Anyway, Boone and Wally think Kelsie and I should stay out of the fight and concentrate on being the Voice of Freedom. The name stuck. We made two more broadcasts with Hopper’s portable radio and our transistor board. The first one we made from the old golf course and the second one we made from the west side of town in an abandoned McDonald’s. I reported how more Koreans had moved in to Montrose, and I also heard from two of my followers. They’re calling themselves “the Voice of Freedom,” too. Yankee Doodle in Washington State and Cecilia up in North Dakota said they’re part of the Voice of Freedom “Network.” That made me feel good. I think I really have started something.
Nguyen was killed yesterday. I can’t believe it. I’m really broken up about it, too.
He led a team to confront a large contingent of the enemy at the intersection of Highways 50 and 550. Well, it turned out the enemy force was larger than they’d thought. We lost three people, including Nguyen, before the team realized they were committing suicide. They had to turn back and run away. I don’t blame them one bit.
Nguyen Huu Giap was a hero. I paid tribute to him in a broadcast about him last night. Derby, in Kansas City, acknowledged the report and forwarded it through the Voice of Freedom Network.
There are about ten of us now that I know of. More and more people have repaired radios that work. The Voice of Freedom Network is spreading like wildfire. I’m really proud, but I’m going to miss Nguyen …
I’ve decided to leave Montrose. I think my usefulness with Boone’s cell has run its course. I had a long talk with Kelsie about it, and she agrees and wants to get the hell out of Dodge, too.
Last night we presented our decision to Boone, Wally, and Connor. They’re sorry to see us go, of course, but they totally understand our intentions.
The thing is, I want to see the Mississippi River. I have to. I want to see for myself the horror the Norks inflicted upon our country. I need to report it through the VoF Network.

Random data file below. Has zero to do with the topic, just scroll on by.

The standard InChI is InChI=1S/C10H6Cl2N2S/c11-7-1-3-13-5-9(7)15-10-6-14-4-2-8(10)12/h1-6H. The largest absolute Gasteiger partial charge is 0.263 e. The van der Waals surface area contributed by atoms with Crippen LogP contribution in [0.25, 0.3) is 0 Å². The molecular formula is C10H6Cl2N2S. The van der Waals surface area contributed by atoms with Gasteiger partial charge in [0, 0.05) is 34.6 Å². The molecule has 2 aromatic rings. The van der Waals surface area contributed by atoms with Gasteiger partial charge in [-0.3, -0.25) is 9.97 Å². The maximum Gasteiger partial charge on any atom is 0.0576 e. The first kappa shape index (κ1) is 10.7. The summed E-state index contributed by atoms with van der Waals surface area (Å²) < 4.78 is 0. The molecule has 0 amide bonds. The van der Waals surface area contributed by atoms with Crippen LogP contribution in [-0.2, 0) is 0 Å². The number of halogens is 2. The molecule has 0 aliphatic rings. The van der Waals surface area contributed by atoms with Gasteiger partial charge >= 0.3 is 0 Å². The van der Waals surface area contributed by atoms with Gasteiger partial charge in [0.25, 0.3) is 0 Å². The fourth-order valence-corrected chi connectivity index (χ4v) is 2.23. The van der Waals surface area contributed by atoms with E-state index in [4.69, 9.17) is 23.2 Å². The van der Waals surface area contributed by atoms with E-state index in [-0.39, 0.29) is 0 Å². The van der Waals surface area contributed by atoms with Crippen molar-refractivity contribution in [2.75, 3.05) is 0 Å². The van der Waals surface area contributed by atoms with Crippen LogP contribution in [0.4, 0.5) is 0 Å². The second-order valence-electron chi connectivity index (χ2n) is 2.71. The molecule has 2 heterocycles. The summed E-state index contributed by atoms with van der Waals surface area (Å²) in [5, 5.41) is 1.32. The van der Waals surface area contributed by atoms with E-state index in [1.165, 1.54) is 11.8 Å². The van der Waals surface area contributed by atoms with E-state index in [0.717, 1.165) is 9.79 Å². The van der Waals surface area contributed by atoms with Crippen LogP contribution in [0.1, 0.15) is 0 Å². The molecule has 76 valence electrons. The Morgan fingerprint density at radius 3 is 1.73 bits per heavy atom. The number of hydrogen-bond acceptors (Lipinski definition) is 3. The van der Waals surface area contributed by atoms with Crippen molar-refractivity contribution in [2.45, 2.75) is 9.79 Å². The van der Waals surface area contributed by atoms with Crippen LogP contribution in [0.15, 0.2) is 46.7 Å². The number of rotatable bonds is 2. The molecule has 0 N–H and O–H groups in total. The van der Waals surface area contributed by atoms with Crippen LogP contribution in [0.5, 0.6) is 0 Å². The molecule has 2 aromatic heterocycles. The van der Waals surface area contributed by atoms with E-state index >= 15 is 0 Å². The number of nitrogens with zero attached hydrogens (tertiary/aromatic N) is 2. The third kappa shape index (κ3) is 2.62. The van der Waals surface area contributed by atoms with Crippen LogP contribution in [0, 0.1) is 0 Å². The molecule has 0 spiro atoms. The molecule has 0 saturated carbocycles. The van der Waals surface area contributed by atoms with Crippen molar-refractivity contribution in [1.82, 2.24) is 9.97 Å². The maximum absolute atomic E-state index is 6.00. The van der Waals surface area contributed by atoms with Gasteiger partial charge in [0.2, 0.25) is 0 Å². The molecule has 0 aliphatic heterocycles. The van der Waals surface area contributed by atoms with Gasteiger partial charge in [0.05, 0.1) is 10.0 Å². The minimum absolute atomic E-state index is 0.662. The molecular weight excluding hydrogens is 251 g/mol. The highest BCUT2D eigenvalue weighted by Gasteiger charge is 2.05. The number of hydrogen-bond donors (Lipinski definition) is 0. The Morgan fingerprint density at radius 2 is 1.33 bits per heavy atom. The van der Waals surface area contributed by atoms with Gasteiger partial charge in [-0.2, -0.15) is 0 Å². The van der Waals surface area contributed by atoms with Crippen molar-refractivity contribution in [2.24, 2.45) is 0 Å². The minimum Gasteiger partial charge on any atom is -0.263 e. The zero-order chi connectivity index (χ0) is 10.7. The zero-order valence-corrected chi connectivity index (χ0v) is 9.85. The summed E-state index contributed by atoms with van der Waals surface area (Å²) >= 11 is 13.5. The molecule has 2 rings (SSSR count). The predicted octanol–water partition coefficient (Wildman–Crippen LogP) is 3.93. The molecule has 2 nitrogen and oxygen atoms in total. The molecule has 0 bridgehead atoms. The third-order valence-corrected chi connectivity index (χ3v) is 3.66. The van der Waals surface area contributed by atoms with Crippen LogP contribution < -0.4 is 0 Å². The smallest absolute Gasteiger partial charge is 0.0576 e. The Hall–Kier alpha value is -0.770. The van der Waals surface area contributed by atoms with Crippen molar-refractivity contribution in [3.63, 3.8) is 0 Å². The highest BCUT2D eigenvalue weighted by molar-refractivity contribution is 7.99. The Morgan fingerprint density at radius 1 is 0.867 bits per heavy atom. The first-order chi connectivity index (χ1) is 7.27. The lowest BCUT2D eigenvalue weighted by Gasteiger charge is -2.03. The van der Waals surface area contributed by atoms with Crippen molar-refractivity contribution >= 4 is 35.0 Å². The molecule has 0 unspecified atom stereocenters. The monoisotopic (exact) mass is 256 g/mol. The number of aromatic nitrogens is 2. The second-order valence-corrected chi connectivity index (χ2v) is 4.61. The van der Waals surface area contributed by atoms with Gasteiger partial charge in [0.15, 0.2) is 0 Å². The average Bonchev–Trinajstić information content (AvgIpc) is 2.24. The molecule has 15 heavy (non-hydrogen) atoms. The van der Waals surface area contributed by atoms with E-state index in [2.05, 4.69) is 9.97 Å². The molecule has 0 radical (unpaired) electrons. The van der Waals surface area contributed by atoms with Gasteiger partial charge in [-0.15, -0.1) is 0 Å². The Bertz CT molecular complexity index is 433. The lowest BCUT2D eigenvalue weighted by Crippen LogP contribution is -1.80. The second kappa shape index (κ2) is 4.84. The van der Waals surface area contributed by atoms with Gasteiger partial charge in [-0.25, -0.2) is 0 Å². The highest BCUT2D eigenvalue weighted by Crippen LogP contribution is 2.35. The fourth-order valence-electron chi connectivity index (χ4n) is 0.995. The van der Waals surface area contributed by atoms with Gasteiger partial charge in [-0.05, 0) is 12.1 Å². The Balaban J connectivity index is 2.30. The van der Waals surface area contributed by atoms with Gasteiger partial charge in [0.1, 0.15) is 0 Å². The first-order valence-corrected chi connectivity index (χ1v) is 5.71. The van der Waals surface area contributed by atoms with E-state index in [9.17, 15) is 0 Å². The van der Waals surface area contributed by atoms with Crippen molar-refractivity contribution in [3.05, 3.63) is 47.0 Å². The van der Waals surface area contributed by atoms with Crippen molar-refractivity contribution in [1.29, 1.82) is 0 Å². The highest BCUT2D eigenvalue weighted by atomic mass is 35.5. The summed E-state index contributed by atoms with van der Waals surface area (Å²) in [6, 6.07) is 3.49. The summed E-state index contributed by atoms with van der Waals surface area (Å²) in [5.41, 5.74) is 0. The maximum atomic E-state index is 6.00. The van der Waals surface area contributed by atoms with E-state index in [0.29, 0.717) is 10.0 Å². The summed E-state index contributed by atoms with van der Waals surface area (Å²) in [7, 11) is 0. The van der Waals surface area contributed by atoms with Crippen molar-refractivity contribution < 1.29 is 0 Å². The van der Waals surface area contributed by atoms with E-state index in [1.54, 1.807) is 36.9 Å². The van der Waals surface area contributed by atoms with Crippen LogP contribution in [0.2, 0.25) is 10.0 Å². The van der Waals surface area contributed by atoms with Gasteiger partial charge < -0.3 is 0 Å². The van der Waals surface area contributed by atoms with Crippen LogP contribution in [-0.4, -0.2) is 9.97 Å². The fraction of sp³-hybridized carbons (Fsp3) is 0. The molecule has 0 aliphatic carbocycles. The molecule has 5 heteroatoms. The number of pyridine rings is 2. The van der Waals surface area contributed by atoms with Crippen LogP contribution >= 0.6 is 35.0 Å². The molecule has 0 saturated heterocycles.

And most of all … I want to cross it. I have to see what’s going on east of the river. No one has heard anything from Washington. Nobody knows if our president is alive or dead, although the VoF Network reports rumors that he’s in the UK. We have no idea if the Koreans are present in New York or D.C. or Boston or Philadelphia.
I have to know …
So tomorrow morning, Kelsie and I are heading out. The cell has donated a repaired 1999 Jeep Cherokee SUV for us to use, as well as a decent supply of gas. Hopper gave us his portable radio. The cell has two more, so he didn’t need it. We’re taking the hand-cart generator, too, so we can make broadcasts on the road.
We’re going to head east toward Kansas City. Derby already said he’d meet up with us. From there I guess we’ll go to St. Louis and see about getting on the other side of the river. I don’t know how we’ll do it, but as the saying goes, we’ll cross that bridge when we come to it.
It’s been Road Trip Heaven and Hell.
Kelsie and I are in Salina, Kansas. I can’t believe it’s taken this long to get only this far.
First, the good stuff. Interstate-70 is surprisingly uncluttered with derelict cars. The highway infrastructure is not a junkyard like it was a year ago when I was first traveling cross-country. Either people have moved them off the roads, stolen and repaired them, or whatever. We still see a few rotting hulks on the side of the highway, but not as many as before. There are also many more repaired vehicles actually driving. I was afraid our SUV would be too conspicuous, but so far we’ve blended right in with the light traffic—VERY light traffic. It still isn’t the kind of thing that was normal ten years ago, or even two years ago before the EMP. But I reckon a car passes us in either direction every five or ten minutes. We usually wave and they wave back. I’ve also seen some black market gas stations every now and then. I’d say that’s progress.